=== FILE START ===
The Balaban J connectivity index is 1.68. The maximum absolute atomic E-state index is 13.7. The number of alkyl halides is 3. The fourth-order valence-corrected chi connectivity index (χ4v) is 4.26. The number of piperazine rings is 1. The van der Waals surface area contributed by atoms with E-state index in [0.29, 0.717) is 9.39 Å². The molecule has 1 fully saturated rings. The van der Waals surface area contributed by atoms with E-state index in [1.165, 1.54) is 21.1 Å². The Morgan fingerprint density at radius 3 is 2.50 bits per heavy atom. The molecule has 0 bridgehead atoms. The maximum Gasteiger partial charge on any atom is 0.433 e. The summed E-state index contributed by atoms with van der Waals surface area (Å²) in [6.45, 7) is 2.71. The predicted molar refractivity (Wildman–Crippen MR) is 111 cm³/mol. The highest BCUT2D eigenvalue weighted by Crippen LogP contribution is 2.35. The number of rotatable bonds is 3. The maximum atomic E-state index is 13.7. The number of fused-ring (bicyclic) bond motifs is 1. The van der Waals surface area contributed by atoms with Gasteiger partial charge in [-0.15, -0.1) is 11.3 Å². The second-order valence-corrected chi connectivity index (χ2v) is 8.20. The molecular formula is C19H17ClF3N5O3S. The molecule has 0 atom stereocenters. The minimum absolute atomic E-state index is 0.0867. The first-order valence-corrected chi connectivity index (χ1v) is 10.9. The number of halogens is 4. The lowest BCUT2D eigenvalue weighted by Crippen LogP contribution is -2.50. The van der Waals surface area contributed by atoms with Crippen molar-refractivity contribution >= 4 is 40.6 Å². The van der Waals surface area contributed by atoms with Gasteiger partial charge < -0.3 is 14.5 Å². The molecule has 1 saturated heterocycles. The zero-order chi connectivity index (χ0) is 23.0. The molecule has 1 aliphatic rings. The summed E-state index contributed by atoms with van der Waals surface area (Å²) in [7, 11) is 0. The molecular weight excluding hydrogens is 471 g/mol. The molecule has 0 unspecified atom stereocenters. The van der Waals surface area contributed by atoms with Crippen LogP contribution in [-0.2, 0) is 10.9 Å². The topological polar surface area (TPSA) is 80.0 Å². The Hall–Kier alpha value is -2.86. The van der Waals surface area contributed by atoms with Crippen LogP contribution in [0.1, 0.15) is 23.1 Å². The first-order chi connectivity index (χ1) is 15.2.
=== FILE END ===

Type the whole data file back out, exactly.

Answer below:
The Balaban J connectivity index is 1.68. The maximum absolute atomic E-state index is 13.7. The number of alkyl halides is 3. The fourth-order valence-corrected chi connectivity index (χ4v) is 4.26. The number of piperazine rings is 1. The van der Waals surface area contributed by atoms with E-state index in [0.29, 0.717) is 9.39 Å². The molecule has 1 fully saturated rings. The van der Waals surface area contributed by atoms with E-state index in [1.165, 1.54) is 21.1 Å². The Morgan fingerprint density at radius 3 is 2.50 bits per heavy atom. The molecule has 0 bridgehead atoms. The maximum Gasteiger partial charge on any atom is 0.433 e. The summed E-state index contributed by atoms with van der Waals surface area (Å²) in [6.45, 7) is 2.71. The predicted molar refractivity (Wildman–Crippen MR) is 111 cm³/mol. The highest BCUT2D eigenvalue weighted by Crippen LogP contribution is 2.35. The number of rotatable bonds is 3. The maximum atomic E-state index is 13.7. The number of fused-ring (bicyclic) bond motifs is 1. The van der Waals surface area contributed by atoms with Gasteiger partial charge in [-0.15, -0.1) is 11.3 Å². The second-order valence-corrected chi connectivity index (χ2v) is 8.20. The molecular formula is C19H17ClF3N5O3S. The molecule has 0 atom stereocenters. The minimum absolute atomic E-state index is 0.0867. The first-order valence-corrected chi connectivity index (χ1v) is 10.9. The number of halogens is 4. The lowest BCUT2D eigenvalue weighted by Crippen LogP contribution is -2.50. The van der Waals surface area contributed by atoms with Crippen molar-refractivity contribution >= 4 is 40.6 Å². The van der Waals surface area contributed by atoms with Gasteiger partial charge < -0.3 is 14.5 Å². The molecule has 1 saturated heterocycles. The zero-order chi connectivity index (χ0) is 23.0. The molecule has 1 aliphatic rings. The summed E-state index contributed by atoms with van der Waals surface area (Å²) in [7, 11) is 0. The molecular weight excluding hydrogens is 471 g/mol. The molecule has 0 unspecified atom stereocenters. The van der Waals surface area contributed by atoms with Crippen LogP contribution in [-0.2, 0) is 10.9 Å². The topological polar surface area (TPSA) is 80.0 Å². The Hall–Kier alpha value is -2.86. The van der Waals surface area contributed by atoms with Crippen LogP contribution in [0.1, 0.15) is 23.1 Å². The first-order chi connectivity index (χ1) is 15.2.